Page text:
EE 350 RADIOSCIENCE SEMINAR

Professor Umran S. Inan

Winter 1997-98

Date: Wednesday, January 28, 1998

Time: 4:15 PM Refreshments at 4:00

Location: Gesb 124 (Green Earth Sciences Bldg.)

Examples of space borne infrared instrumentation for sounding the stratosphere and mesosphere

Dr. Jack Kumer

Lockheed Martin Advanced Research Center

Abstract

In this presentation we address 2 topics in atmospheric science that benefit from remote sounding data obtained by space borne infrared instrumentation. The first is the, by now somewhat venerable, problem of understanding the morphology of ozone in the stratosphere, and its response to natural and manmade perturbations. The second is the new and exciting problem of verifying predictions (Picard et al, Geophys. res. Lett. 24, pg 2635-2638, 1997) of enhanced mesospheric CO2 4.3 um airglow due to nitrogen vibration excitation as the result of sustained heating of lower ionospheric electrons by thundercloud fields (Inan et al, Geophys. res. Lett. 23, pg 1067-1070, 1996).

On the first topic we'll begin with a review of ozone chemistry, and the critical components of the stratosphere, gases and aerosols, that impact this chemistry. (This sets requirements to measure these components ). We'll review the requirements on infrared remote sounding instrumentation to measure these components. The Cryogenic Limb Array Etalon Spectrometer (CLAES) was a state of the art instrument designed to meet these measurement requirements. It was selected for such measurements in response to the 1978 NASA Announcement of Opportunity (AO) to provide instrumentation for the Upper Atmosphere Research Satellite (UARS), and it performed very successfully during its 19 month mission on UARS. We'll report on some of the highlights of the CLAES measurements. We'll also present for comparison an instrument we are currently developing to provide measurements similar to the CLAES in some respects, and considerably improved in others. This instrument exploits technology advances since 1978 to pursue the current NASA "smaller, cheaper, better" instrumentation goal. For example, the new instrument has a mass of less than 50 kg compared to the CLAES 1200 kg launch mass. It has been accepted as a candidate for space flight validation by the NASA New Millenium Program.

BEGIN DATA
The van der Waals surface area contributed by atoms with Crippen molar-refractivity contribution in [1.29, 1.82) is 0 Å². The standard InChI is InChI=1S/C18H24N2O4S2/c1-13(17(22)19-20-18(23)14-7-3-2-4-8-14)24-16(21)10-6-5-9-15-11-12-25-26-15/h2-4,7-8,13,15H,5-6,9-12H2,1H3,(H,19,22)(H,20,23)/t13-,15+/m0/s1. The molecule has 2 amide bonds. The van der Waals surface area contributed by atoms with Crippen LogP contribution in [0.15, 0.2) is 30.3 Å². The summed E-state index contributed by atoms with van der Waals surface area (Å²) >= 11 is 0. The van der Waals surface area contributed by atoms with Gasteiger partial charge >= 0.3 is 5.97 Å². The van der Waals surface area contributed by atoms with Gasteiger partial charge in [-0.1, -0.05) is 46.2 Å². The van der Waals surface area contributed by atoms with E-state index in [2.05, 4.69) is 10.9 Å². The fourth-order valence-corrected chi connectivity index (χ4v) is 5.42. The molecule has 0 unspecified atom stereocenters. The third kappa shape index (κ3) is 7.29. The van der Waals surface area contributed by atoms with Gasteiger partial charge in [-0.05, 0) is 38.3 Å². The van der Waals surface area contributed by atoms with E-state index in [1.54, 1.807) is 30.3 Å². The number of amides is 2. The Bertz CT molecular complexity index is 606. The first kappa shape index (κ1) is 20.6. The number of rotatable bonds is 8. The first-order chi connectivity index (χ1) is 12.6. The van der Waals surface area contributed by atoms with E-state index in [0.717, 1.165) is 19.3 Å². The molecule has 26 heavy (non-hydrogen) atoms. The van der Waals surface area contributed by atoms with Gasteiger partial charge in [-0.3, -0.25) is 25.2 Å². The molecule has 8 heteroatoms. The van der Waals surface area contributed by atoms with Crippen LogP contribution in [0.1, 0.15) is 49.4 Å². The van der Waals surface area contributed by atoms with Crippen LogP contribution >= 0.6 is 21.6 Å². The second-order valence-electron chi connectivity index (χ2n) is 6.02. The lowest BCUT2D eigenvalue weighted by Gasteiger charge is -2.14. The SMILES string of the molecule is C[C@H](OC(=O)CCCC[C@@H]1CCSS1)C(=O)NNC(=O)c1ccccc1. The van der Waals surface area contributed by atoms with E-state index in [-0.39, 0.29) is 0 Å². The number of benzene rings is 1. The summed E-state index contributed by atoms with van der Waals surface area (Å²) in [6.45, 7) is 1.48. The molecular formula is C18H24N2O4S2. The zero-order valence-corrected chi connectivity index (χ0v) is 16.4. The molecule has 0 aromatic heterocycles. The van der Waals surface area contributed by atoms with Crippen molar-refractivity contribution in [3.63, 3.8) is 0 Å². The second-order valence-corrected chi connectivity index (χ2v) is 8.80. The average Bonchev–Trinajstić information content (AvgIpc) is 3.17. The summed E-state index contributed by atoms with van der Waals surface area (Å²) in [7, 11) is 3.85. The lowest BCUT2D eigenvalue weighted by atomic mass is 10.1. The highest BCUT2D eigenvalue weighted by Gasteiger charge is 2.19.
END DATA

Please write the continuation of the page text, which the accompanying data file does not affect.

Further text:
On the second topic we'll define a minimum set of observations required to demonstrate the predictions for enhanced CO2 4.3 um airglow above thundercloud fields. We'll also present strawman suites of instrumentation to verify the effect. We'll consider applications that would use earthlimb viewing geometry, as well as the more difficult, but.perhaps scientifically richer, nadir imaging viewing geometry. Use of low cost technology will be emphasized.

Brief Biography: The speaker has been with the Lockheed Martin Advanced technology Center (LMATC) since 1971, and is presently a Senior Staff Scientist and a Senior Member of the Research Laboratory. He has extensive experience in modeling atmospheric airglow and thermal emission in the XUV through the infrared, and in measuring these. His work in non-LTE 4.3 um CO2 emissions in the mesosphere, as Principal Scientist for the Cryogenic limb Array Etalon Spectrometer (CLAES) deployed on the NASA Upper Atmospheric Research Satellite, and in recent years on instrumentation including initial development of the current NMP flight candidate instrument is the part of his background relevant to todays presentation.